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Wikipedia and Copyright

John Simkin

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I just produce materials on topics that interest me. Recently, I have been working on a detailed history of West Ham United (for those members from outside the UK, they are a fairly small football/soccer club from the east-end of London). I have a large collection of books on the subject (I have been a supporter of the club for over 50 years). I am also very proud of my photograph collection that I have accumulated over the years on the early history of the club (1895-1940).

I have not uploaded the history section yet. However, I have produced a few pages on these early players that include my collection of photographs. When I create a page I always carry out a search to see what else is available. I then provide a link to that page so that my visitor can get to as much related information as possible. For example, there is a site on the web that lists every game that every West Ham player has played in. This site took some finding as it does not appear very high in search-engine results.


The site that always appears first when you type in a West Ham player is Wikipedia. It seems that someone has written a biography of every player and put it on Wikipedia. However, a closer inspection shows that what this person has done is to copy out the entries that appeared in Tony Hogg’s book, “Who’s Who of West Ham United” (2000). That is of course what happens with Wikipedia. I am always getting emails from my visitors pointing out that Wikipedia is stealing material from my website. So far I have done nothing about this but I am now reconsidering my position on this matter.

These pages included no photographs or links to other pages such as the West Ham Statistics site that I mentioned earlier. I therefore added a link to my individual pages as they did include photographs and links to other related material (including those that a part of the Wikipedia encyclopedia).

To my surprise, within 24 hours, the links that I placed on Wikipedia had been removed by the name:


He/she claimed that the reason that the link had been removed was that I was guilty of advertising my own website. According to this person, you are not allowed to add links to sites you own yourself. This is of course ridiculous and is clearly not the real reason. I suspect the reason is Nzd is the person who copied the material from Tony Hogg’s book. He probably now plans to steal my photographs to go with the text he has stolen. If the link remained, others would have discovered what he was up to.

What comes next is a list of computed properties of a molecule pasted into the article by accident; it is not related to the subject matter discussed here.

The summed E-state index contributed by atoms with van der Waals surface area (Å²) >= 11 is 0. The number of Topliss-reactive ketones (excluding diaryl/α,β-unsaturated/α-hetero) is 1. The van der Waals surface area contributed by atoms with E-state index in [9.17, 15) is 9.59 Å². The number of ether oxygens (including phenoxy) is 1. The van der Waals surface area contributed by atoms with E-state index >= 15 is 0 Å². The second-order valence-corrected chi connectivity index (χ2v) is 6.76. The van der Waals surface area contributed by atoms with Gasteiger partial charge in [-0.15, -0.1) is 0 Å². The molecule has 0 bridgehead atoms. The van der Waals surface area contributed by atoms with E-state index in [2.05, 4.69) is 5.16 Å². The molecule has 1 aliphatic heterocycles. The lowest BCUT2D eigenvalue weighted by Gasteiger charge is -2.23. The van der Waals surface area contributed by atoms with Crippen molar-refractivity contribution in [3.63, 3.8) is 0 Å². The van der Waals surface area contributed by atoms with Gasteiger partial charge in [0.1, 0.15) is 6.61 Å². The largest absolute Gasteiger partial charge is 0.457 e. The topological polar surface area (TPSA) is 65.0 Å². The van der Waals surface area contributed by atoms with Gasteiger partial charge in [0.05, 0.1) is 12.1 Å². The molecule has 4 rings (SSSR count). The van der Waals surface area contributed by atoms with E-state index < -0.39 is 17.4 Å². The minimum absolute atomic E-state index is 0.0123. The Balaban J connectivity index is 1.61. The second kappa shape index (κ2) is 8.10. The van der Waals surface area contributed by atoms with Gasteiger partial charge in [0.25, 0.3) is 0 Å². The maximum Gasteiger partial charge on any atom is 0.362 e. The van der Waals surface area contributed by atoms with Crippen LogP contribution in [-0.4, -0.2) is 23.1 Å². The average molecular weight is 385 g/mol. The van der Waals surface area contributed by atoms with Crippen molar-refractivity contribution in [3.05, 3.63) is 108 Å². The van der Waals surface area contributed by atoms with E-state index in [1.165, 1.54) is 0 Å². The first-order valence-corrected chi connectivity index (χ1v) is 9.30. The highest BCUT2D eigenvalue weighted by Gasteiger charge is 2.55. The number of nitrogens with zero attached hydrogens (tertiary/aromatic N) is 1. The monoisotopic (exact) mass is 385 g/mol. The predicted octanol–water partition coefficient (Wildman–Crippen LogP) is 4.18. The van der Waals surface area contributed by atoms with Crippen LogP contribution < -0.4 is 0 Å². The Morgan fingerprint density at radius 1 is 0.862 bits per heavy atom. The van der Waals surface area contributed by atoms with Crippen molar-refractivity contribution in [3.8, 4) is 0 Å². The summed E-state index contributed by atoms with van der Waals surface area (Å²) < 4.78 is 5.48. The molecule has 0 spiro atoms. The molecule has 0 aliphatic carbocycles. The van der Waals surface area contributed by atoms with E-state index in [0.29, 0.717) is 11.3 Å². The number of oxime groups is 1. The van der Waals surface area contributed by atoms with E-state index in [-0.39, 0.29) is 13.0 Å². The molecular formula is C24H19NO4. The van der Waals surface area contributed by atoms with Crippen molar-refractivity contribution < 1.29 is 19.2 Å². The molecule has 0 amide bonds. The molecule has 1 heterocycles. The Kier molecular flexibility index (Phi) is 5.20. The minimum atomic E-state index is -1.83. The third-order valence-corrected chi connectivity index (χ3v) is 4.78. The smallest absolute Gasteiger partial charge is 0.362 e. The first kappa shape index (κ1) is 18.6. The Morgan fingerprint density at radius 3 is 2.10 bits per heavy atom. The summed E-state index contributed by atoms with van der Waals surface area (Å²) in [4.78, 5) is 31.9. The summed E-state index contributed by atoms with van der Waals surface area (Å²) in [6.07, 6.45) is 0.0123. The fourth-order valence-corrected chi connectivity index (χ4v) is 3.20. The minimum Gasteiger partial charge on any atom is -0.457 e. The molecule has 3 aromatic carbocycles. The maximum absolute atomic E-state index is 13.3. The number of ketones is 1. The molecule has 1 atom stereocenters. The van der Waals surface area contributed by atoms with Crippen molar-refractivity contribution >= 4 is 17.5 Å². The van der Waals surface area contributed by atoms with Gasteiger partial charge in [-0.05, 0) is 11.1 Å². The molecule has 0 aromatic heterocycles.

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As for the West Ham photo links, two other editors agree with me that the links should stay, and between us we put them back. Technically John was in violation of something mentioned on Wikipedia:External links, at


where it is written that "You should avoid linking to a website that you own, maintain or represent, even if the guidelines otherwise imply that it should be linked. If the link is to a relevant and informative site that should otherwise be included, please consider mentioning it on the talk page and let neutral and independent Wikipedia editors decide whether to add it. This is in line with the conflict of interests guidelines."

But in this case the enforcement of this seems well over the top.

Thank you for doing that. Does that mean that other links that I add to these West Ham biographies will remain in place?

It seems to me that this policy about not linking to your own website is ridiculous. I provide links to other websites on every page in my encyclopaedia. My judgement is not based on who owns the site, but on the usefulness of the information that the page contains.

What I am interested in is what went on in the mind of the person who removed these links. I assume he visited these pages and saw the photographs of the people concerned. Why would he have thought that it was best that Wikipedia visitors to its page, for example, of Len Goulden, should not see those photographs of the footballer in the 1930s? Did he really think, the most important factor in this is who owns the site?

One cannot help assume that there were other factors involved in this decision. For example, the possibility that my page on Len Goulden, etc. will end up being ranked higher than that of Wikipedia’s with search-engines like Google.

I think this explains why most Wikipedia pages include very few external links. I dare say, like my example, they are being put in, however, Wikipedia’s editors are busy taking them out again.

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